Our dance facilities include four superb dance studios, a fully-equipped 250-seat theatre and a 110-seat studio theatre. In addition, there is a newly refurbished large gymnasium space together with two new sprung-floor spaces in the new academic building. Our students will use the facilities within our dance technical team to enhance their understanding of scenography, sound and cameras, and the editing suites to support their choreography and creative practice situated in the Learning and Information Zone of the library.
Over the past few years, we’ve redeveloped both of our campuses so that you have the best facilities available for your degree. We pride ourselves on the quality of the learning environment we can offer our students.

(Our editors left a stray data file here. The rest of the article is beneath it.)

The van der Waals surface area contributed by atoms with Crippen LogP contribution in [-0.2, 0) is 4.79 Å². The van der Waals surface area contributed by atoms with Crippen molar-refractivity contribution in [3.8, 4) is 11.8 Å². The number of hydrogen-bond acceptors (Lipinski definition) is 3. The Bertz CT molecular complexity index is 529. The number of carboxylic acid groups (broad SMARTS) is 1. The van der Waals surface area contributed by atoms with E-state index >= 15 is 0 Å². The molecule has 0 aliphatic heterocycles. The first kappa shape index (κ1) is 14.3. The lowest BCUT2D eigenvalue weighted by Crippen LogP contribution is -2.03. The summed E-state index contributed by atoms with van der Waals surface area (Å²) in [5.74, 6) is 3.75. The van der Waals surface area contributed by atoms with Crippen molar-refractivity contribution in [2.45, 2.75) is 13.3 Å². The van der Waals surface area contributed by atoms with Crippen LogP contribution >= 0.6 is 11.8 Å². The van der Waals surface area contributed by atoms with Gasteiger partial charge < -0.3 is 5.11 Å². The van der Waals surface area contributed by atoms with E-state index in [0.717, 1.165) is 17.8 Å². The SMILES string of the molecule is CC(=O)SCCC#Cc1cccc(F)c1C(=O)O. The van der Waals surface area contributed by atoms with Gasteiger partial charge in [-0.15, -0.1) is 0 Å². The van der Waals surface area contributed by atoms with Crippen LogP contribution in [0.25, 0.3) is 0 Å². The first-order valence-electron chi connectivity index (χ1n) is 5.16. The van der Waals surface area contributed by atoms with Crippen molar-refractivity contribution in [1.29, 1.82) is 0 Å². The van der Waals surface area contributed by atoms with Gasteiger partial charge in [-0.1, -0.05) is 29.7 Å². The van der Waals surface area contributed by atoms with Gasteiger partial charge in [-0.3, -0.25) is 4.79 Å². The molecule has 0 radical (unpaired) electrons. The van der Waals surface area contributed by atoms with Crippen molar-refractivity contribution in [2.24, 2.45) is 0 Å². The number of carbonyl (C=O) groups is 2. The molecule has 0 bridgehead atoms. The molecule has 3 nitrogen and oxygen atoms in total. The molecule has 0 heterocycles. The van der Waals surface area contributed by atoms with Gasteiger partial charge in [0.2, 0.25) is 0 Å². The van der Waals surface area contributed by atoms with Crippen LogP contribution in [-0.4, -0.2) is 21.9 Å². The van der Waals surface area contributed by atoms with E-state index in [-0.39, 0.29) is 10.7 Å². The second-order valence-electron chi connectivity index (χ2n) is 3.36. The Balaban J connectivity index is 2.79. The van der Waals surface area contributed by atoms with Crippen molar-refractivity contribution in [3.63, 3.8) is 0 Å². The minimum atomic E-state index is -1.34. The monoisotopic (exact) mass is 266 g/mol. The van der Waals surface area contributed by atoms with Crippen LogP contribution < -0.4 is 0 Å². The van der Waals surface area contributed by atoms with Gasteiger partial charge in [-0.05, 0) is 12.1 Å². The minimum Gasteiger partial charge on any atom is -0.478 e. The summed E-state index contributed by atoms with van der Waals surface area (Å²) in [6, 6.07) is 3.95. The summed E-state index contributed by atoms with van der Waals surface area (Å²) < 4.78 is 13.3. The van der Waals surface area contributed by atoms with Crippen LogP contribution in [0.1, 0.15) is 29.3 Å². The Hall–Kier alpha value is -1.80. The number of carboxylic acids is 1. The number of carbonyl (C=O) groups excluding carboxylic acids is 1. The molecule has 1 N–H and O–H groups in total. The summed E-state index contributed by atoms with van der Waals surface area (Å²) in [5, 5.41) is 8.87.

At the Bishop Otter campus there is an integrated approach to the provision of learning resources and support. We offer a substantial collection of books, journals and other materials to help you further your research. A range of study areas for group and quiet study including Wi-Fi areas for laptop use are available, or you can use our open access PC and Mac areas. We use an electronic learning environment with an expanding portfolio of online library resources from anywhere at any time.
The Learning Resource is the hub of the learning environment. It has two upper floors of library resources, one for silent study and one for quiet study, both of which have recently been refurbished. On the ground floor, you’ll find the Support and Information Zone, Media Centre, Otter Gallery, Costa Coffee and a variety of IT resources.
The Bishop Otter LRC also offers: